Ophelia: Scots braced for latest in line of destructive storms
We are no strangers to wet and windy weather but natural disasters come rarely.
Parts of Scotland are braced for heavy rain, floods and winds of up to 80mph over the next couple of days as the remnants of Hurricane Ophelia hit our shores.
The Met Office extended an amber weather warning to the south west of Scotland on Monday, although Ireland is expected to take the brunt of the storm, with 90mph gusts forecast.
These islands are, of course, no stranger to wet and windy weather - but proper natural disasters are fortunately a little less frequent.
Nonetheless, there have been a few down the years. Here are some of the most destructive.
Flooding in wake of Storm Frank, 2015-16
The storm battered parts of the north east, Ayrshire, Dumfries and Galloway and the Highlands on December 29 and 30 in 2015.
It caused flooding that destroyed around 600 households and 100 businesses, as well as leaving 275 bridges in need of repair, with the bill running to around £12m.
Two men, a kayaker and a canoeist, lost their lives after being caught in the water during the storm.
One man's body was recovered from the River Findhorn in Moray, while the other man died after being pulled from a river near Invergarry.
East coast tidal surge, 2013
Thousands on the east coast were forced to abandon their homes in December 2013 when tides in parts of the North Sea reached their highest levels in 60 years.
At the storm's height, the entire rail network was closed in Scotland and power was cut to 130,000 properties amid gusts of up to 142mph.
Both the River Ness and Dee burst their banks during the first day, with police closing roads in both Inverness and Aberdeen.
Two people died in the storm: a lorry driver whose vehicle overturned in West Lothian and an 83-year-old man who was struck by a falling tree in Nottinghamshire.
Hurricane Bawbag, 2011
It wasn't really a hurricane, and it wasn't officially called Bawbag but it will always be Hurricane Bawbag.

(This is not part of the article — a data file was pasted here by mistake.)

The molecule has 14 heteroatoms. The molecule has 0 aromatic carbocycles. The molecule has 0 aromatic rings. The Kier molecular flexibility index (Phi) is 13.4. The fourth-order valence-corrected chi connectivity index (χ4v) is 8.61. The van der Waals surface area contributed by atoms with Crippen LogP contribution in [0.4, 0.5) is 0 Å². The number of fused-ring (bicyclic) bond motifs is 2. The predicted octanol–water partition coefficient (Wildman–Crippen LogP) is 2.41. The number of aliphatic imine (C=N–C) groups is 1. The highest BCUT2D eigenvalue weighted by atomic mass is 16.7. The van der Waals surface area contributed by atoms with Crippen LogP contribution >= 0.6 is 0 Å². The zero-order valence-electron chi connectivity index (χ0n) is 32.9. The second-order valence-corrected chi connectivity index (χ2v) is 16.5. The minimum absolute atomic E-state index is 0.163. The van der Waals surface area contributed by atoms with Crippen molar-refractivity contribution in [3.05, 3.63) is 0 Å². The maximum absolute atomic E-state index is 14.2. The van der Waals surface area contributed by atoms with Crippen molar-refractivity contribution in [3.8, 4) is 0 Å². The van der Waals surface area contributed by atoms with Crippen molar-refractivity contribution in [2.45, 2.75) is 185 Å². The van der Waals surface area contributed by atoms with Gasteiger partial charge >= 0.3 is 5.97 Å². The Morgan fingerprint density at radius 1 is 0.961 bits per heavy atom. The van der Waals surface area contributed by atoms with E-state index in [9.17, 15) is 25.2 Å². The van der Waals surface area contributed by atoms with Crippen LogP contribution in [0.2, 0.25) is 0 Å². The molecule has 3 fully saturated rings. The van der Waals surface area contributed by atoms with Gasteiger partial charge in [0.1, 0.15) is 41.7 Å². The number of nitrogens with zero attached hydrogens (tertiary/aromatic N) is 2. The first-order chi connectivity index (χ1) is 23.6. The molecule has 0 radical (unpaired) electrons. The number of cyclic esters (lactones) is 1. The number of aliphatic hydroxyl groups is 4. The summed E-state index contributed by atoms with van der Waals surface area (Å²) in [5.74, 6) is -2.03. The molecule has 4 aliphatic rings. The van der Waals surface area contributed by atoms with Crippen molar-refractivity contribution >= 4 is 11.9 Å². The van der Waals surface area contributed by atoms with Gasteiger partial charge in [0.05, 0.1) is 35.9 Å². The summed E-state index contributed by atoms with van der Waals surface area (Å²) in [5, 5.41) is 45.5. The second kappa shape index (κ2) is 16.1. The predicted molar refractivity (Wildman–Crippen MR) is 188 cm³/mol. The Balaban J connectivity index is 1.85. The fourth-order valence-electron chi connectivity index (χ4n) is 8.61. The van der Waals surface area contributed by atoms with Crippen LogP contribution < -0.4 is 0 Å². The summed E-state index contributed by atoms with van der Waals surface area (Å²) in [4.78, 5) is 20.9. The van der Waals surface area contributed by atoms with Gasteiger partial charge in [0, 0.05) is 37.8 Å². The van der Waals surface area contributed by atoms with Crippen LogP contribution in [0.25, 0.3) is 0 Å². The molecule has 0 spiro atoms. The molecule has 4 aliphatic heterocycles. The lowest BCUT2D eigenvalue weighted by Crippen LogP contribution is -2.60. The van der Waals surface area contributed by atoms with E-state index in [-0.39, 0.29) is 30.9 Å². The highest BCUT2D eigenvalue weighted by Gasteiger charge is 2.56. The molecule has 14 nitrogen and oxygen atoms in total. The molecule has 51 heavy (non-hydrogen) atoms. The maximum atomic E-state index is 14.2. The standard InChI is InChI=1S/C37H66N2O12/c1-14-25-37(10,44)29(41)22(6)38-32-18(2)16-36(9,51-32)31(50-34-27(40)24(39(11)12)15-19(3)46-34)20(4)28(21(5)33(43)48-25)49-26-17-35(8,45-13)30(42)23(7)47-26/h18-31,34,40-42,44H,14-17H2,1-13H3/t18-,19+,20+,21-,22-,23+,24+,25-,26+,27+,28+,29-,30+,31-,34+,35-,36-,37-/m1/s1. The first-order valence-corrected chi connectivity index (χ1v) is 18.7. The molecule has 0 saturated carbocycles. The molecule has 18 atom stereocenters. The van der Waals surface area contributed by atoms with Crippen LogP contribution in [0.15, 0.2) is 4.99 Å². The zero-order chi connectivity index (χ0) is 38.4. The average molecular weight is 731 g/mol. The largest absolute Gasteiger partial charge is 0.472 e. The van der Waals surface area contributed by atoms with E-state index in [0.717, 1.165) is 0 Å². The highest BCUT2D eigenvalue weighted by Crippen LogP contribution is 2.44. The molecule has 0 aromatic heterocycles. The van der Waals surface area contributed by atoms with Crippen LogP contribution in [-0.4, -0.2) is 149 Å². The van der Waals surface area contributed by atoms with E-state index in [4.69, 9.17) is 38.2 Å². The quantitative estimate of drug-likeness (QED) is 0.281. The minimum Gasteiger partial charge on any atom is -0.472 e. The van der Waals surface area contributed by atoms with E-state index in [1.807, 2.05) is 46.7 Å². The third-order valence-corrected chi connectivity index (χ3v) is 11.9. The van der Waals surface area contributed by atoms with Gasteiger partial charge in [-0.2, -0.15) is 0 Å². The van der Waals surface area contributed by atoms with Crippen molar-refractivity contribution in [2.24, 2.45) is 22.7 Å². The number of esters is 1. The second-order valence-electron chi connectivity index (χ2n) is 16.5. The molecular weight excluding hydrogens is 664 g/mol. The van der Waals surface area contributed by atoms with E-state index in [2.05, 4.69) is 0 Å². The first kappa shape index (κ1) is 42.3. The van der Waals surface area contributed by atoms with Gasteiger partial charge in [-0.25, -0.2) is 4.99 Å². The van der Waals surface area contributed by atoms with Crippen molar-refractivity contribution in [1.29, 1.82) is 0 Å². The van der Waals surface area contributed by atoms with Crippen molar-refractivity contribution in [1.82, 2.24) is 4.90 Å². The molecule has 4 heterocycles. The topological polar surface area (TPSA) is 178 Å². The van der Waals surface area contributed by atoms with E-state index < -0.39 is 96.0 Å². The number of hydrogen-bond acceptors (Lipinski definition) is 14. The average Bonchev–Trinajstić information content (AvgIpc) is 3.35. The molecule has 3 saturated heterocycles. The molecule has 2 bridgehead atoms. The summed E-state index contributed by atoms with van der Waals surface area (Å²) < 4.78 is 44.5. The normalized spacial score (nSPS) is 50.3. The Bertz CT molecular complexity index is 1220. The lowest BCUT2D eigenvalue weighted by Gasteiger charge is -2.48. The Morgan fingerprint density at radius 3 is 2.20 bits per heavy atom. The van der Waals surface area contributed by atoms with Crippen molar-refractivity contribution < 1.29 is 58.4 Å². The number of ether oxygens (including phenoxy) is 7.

Formally dubbed Friedhelm, the cyclone storm was given its new moniker by Scots on social media and quickly became a viral sensation.
A red weather warning was issued by the Met Office for the central belt on December 7 - the highest it can give - and the storm that followed brought hurricane-force winds averaging 105mph.
It caused 150,000 households and two hospitals to lose power, uprooted trees, battered bridges and coastal structures and disrupted public transport.
Glasgow floods, 2002
In the summer of 2002, thunderstorms sparked a series of flash floods that would submerge parts of Glasgow.
At its height, 1500 residents of 500 homes were affected by the flooding, with a month's worth of rain falling in the course of just one afternoon.
The east end was the most badly affected, with its storm drain and sewer system blamed for the area struggling to deal with the water levels.
Some streets in areas like Shettleston were flooded waist-deep, and the final bill for the damage was almost £2m.
Boxing Day storm, 1998
The windstorm made landfall in Ireland before striking swathes of Scotland and northern England, peaking on Boxing Day.
Dubbed Stephen by forecasters, the storm left thousands of Scottish households without power, with some supplies not restored until the new year.
Gusts exceeding 90mph were recorded and in some places reached higher than 100mph.
Most alarmingly at the time, the reactors at Hunterston B nuclear power station in North Ayrshire were shut down due to a loss of power, with the station being powered by batteries for a short period.
Burns Day storm, 1990
It came three years after the Great Storm of 1987 which hit England and parts of northern Europe (also known as the Michael Fish hurricane) and is lesser known but was arguably just as destructive.
The 1990 storm started in the Atlantic on January 23 before hitting Ireland and then crossing over Ayrshire on the 25th - Burns Day.
It then proceeded south where the bulk of the damage was caused, killing 47 people, uprooting three million trees and causing more than £3.3bn in damage, making it the most expensive storm in UK history.
Hurricane Low Q, 1968
Considered Scotland's worst natural disaster, the storm brought winds of up to 140mph which battered the central belt.
It left hundreds of people in Glasgow homeless and, for a time, put the whole city in darkness. The final repair bill was in the region of £30m, with police describing the damage as worse than the Clydebank Blitz.
The storm felled 8000 hectares of forest across Scotland (1.6 million cubic metres of timber) and ultimately caused the deaths of around 50 people.
It is believed to have originated from a cold front in Bermuda.